As of March 30, all Minnesotans age 16 and older are eligible for a COVID-19 vaccine, prompting us at Minnesota Compass to take a look at the current state of vaccination—and vaccine hesitancy—in Minnesota.
By late March, nearly two in five Minnesota adults had already received their first dose of a COVID-19 vaccine, and the number is steadily rising.
Minnesota is beginning to see the impact of vaccination, with daily new deaths dropping markedly from early January.
Older adults, who are the most at risk for severe illness from the COVID-19 virus, were among the first Minnesotans eligible to receive the COVID-19 vaccine. By late March, more than 3 in 4 Minnesotans over 65 had received at least one dose.
As we would expect, daily new cases have fallen more rapidly for older adults than for other age groups, and it also appears that older adults may be avoiding the most recent upswing in cases that new variants and relaxed restrictions have brought to Minnesota.
Racial inequities in vaccine access are apparent
Minnesotans who identify as Black, Indigenous and people of color (BIPOC) have received vaccines at a lower rate than White Minnesotans.
The reasons for these disparities are complex, but include the fact that eligibility rules prioritized older residents, who are disproportionately White.
Additionally, the geographic distribution of vaccines prevents those without cars in the Twin Cities—disproportionately BIPOC residents—from accessing vaccine supplies in greater Minnesota, which have tended to be more available.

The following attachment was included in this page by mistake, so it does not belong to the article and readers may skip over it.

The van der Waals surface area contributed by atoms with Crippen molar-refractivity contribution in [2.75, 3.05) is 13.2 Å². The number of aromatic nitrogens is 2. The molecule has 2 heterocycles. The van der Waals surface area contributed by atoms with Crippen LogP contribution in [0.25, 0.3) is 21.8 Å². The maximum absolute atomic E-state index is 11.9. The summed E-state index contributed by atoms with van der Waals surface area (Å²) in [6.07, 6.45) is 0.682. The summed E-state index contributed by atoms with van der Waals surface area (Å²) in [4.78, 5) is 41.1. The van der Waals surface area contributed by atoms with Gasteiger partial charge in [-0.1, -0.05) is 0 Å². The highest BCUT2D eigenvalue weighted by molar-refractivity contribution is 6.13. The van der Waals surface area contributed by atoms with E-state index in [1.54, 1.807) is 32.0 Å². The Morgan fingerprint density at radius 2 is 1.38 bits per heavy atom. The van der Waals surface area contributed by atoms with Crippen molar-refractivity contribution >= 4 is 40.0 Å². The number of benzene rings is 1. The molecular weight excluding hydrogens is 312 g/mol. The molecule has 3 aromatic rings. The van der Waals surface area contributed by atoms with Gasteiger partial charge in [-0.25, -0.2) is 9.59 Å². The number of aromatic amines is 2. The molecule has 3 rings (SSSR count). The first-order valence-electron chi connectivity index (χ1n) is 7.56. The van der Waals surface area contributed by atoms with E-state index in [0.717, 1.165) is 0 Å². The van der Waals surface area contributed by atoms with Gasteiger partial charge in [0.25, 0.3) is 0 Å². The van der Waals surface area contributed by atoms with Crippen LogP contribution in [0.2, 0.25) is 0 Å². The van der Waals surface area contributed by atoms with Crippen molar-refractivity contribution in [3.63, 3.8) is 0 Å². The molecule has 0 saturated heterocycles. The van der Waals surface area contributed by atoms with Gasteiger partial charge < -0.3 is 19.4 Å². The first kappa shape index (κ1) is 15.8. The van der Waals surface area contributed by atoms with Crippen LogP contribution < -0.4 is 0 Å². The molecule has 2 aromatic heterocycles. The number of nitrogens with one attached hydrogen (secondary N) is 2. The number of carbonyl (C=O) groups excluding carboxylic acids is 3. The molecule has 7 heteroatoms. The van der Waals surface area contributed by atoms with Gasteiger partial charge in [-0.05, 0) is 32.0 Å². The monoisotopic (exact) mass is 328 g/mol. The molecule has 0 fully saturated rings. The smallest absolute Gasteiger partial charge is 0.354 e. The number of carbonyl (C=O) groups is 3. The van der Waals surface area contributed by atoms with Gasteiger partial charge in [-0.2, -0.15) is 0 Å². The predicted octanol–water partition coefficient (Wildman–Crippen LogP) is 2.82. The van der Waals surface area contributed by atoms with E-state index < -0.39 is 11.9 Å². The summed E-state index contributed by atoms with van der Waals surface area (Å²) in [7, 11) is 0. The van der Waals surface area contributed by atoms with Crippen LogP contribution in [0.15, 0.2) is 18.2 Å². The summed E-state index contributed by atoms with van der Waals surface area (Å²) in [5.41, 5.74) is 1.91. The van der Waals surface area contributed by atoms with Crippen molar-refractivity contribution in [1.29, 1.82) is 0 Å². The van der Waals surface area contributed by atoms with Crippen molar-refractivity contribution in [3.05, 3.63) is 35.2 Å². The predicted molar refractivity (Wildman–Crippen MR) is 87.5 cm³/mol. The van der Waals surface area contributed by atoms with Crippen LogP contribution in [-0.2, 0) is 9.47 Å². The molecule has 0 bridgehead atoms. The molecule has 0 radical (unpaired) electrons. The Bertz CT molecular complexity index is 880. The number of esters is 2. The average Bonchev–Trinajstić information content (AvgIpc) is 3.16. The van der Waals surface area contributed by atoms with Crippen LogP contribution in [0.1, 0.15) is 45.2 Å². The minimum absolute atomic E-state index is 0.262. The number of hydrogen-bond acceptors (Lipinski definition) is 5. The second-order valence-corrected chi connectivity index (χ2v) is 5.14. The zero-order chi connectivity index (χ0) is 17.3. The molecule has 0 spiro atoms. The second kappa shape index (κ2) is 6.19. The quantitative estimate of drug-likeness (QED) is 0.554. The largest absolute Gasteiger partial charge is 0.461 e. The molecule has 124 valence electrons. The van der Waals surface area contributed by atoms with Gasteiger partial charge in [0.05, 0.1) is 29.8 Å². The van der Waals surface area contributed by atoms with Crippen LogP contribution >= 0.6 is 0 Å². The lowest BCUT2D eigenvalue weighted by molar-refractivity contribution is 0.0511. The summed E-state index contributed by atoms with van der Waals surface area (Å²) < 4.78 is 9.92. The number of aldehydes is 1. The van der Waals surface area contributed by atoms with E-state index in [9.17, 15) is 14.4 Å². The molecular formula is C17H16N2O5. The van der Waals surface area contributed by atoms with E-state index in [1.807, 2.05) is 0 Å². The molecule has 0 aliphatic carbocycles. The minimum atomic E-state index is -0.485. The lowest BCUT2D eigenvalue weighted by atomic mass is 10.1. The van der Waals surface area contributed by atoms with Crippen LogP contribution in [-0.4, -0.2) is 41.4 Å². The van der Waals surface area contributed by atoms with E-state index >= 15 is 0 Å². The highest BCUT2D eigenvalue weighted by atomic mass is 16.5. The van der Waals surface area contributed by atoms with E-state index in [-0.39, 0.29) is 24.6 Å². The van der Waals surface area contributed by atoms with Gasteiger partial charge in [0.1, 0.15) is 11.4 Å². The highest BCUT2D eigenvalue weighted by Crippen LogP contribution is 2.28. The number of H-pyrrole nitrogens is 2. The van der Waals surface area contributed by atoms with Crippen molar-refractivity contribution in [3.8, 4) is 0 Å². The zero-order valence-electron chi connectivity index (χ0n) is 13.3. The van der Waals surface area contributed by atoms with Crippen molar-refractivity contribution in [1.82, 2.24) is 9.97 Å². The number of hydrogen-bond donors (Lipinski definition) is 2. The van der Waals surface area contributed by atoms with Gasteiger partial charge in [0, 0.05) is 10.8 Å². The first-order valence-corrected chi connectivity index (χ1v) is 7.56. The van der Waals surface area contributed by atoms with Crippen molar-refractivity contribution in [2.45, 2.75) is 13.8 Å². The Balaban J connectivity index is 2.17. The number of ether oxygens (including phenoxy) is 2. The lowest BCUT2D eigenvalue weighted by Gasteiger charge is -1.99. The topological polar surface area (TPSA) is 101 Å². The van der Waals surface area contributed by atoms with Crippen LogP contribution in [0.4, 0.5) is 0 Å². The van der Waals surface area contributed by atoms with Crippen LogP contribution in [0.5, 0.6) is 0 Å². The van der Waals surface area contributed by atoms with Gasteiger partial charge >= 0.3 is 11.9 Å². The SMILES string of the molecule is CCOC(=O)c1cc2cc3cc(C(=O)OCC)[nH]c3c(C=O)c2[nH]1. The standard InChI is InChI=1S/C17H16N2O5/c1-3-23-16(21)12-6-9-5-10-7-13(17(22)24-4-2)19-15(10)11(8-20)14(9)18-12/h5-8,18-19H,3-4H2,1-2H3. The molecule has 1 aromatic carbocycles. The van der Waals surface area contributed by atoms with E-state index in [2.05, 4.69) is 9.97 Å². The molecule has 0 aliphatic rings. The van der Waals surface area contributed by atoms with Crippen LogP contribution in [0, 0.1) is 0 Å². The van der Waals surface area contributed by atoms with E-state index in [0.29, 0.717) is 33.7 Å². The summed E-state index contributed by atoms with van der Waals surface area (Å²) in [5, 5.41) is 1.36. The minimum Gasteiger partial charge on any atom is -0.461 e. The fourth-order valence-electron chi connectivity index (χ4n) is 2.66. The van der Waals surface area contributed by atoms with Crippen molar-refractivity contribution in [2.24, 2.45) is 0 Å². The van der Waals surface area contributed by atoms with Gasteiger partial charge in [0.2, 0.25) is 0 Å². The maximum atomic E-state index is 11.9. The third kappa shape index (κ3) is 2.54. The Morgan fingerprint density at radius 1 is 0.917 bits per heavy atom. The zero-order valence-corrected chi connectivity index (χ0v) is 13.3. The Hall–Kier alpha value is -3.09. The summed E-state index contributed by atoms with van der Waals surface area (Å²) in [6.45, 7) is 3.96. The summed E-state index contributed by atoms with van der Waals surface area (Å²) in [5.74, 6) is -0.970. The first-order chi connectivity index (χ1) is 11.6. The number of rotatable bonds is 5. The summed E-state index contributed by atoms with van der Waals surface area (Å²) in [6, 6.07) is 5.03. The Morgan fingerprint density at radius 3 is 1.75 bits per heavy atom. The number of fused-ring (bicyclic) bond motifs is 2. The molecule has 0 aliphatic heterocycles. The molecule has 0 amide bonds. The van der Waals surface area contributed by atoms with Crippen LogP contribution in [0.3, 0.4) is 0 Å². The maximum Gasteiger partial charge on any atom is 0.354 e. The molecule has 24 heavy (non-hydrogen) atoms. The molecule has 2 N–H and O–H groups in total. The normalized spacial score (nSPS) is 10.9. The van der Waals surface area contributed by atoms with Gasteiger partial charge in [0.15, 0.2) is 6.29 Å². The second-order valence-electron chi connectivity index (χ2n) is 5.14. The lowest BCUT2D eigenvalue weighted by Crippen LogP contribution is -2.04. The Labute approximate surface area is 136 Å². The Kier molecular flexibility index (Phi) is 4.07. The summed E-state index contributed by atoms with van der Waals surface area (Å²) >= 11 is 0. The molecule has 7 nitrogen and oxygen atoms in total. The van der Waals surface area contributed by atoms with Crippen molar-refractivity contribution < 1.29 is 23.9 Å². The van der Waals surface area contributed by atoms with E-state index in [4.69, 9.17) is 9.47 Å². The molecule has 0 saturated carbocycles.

Whatever the causes, the vaccination disparity is a troubling trend for Minnesota, where we consistently rank among the worst in the nation for racial disparities across measures like homeownership, high school graduation, and health care access.
Intention to get vaccinated is similar across race groups
Although more White Minnesotans have received their first shots, BIPOC and White Minnesotans report similar levels of intention to get a COVID-19 vaccine once it is available to them.
In other words, our data do not support the popular claim that there is greater hesitancy to get vaccinated among BIPOC Minnesotans. However, targeted outreach that messages for and prioritizes BIPOC Minnesotans for vaccination remains critical for health equity.
Minnesota does see a divide in vaccine intent by education level. A larger share of adults with a bachelor’s degree or higher plan to get vaccinated compared to adults with less than a college degree, and particularly adults with no college coursework.
Reasons for vaccine hesitancy vary
We see a marked difference in the concerns Minnesotans express about vaccines based on their level of certainty that they will or will not get vaccinated.
Minnesotans who are not sure that they plan to get a vaccine are most likely to report concerns about side effects as a reason for their hesitancy.
Among Minnesotans who say they definitely will not get a COVID-19 vaccine (about 11% of all Minnesotans), the most common reasons given are distrust of COVID-19 vaccines, concern about side effects, distrust of the government, and belief that they do not need a vaccine.
Minnesotans who say they probably will get a vaccine (but not “definitely will”), are more likely to say that they plan to wait and see if the vaccine is safe, or that they think others need it more than they do right now.
As of early March, Minnesotans saying that they would “probably not” get a vaccine looked more like the “probably yes” group than the “definite no” group, with most saying that they are concerned about side effects and/or plan to wait and see.
Minnesota is making notable progress toward getting our residents vaccinated, and bringing severe cases of COVID-19 under control. But it is clear from the data that, to keep moving forward, we will need a multi-pronged public health approach that addresses issues of access for Minnesotans who want a vaccine but have not been able to get one, and also includes outreach to Minnesotans who are not certain that they want to be vaccinated.
This indicator is changing every day, so please keep checking in with our COVID-19 Vaccination section for the latest information!